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X-Corp #1 Review: There Is A Spectre Haunting Krakoa

Hello and welcome to Krakoa! Yes I’ve decided to indulge myself and start reviewing some of the X-books because hey, it’s a good time to be doing it and my god is it gay now. As luck would have it, this week marked the debut of the newest #1 of the Krakoa status quo: X-Corp. I love Tini Howard’s work on Excalibur (though it has been a little controversial), and I was excited to see Alberto Foche (Dan Dare) on an X-Book, but I initially wasn’t as into X-Corp as other books. Warren, the lamest X-Man? And Monet, the stuck-up girl from Gen X whose backstory nobody understands? And they’re doing business? But I decided to take a chance on it after some interesting previews and, while I can’t say I didn’t enjoy it, it wasn’t the strongest product launch ever.

Everything else aside, David Aja is putting out the best covers at Marvel (yes, even better than Alex Ross’s, for my money).

The focus of the issue is X-Corp officially coming out into the business world, with new CXO’s Monet St. Croix (Penance) and Warren Worthingon III (Angel/Archangel) getting all of their ducks in a row for that launch. This includes shooting a launch commercial with Wind Dancer, who’s using the media creation skills she picked up while living in the Mojoverse, getting their board set up, and meeting with corporate contacts.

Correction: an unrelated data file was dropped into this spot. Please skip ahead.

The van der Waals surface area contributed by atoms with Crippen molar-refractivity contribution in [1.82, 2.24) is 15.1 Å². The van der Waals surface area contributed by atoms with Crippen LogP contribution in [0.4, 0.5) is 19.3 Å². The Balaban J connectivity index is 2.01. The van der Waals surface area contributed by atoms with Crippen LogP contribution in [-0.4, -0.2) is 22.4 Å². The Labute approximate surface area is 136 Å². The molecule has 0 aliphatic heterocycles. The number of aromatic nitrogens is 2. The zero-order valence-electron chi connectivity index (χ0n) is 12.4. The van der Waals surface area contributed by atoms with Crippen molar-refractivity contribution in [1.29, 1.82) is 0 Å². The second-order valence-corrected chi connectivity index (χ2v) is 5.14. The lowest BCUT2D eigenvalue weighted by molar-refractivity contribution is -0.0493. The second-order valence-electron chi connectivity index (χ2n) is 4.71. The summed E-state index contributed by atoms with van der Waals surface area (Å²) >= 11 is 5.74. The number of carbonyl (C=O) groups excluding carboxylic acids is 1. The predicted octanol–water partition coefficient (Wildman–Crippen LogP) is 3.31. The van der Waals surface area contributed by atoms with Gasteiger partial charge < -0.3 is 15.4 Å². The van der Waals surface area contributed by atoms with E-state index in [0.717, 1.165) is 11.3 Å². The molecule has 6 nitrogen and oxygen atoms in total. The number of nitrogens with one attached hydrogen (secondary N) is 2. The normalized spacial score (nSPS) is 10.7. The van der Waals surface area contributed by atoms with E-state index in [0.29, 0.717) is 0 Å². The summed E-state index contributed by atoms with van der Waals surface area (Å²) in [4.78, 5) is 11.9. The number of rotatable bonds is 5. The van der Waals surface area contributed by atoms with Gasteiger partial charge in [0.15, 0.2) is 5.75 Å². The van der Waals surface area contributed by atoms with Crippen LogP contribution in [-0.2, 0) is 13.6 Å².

Monet is in charge of recruitment, it seems, since her first stop is India to pick up the technopath and cybercriminal Trinary, last seen prominently in X-Men:Ren. She’s in the middle of a job that’s going a bit awry, and Monet has to go full Penance to help her out before she can offer Trinary a spot on the board. That’s one of the best parts of the book so far, Monet’s casual switching between hot businesswoman and terrifying devil creature. Foche does a good job with the transitions, and it’s going to be fun seeing how Monet balances her intense need for control and perfection with the anger issues she’s clearly not dealt with.

Thank her as you should

James Madrox, The Multiple Man, also makes his proper return since the start of the Krakoa era. Rather than the sort of detective he was in the past, he’s now DOCTOR Madrox and in charge of the Savage Land facility where X-Corp is growing and researching the plants that are at the core of their pharmaceutical business. I know a lot of his fans from X-Factor Investigations have been a little perplexed by his new role as well as how his powers work (he’s back to needing to re-absorb a Dupe to gain its knowledge), but I like this Jamie. He’s kind of the straight man to everything going on, and he’ll make a great foil to the others as time goes on.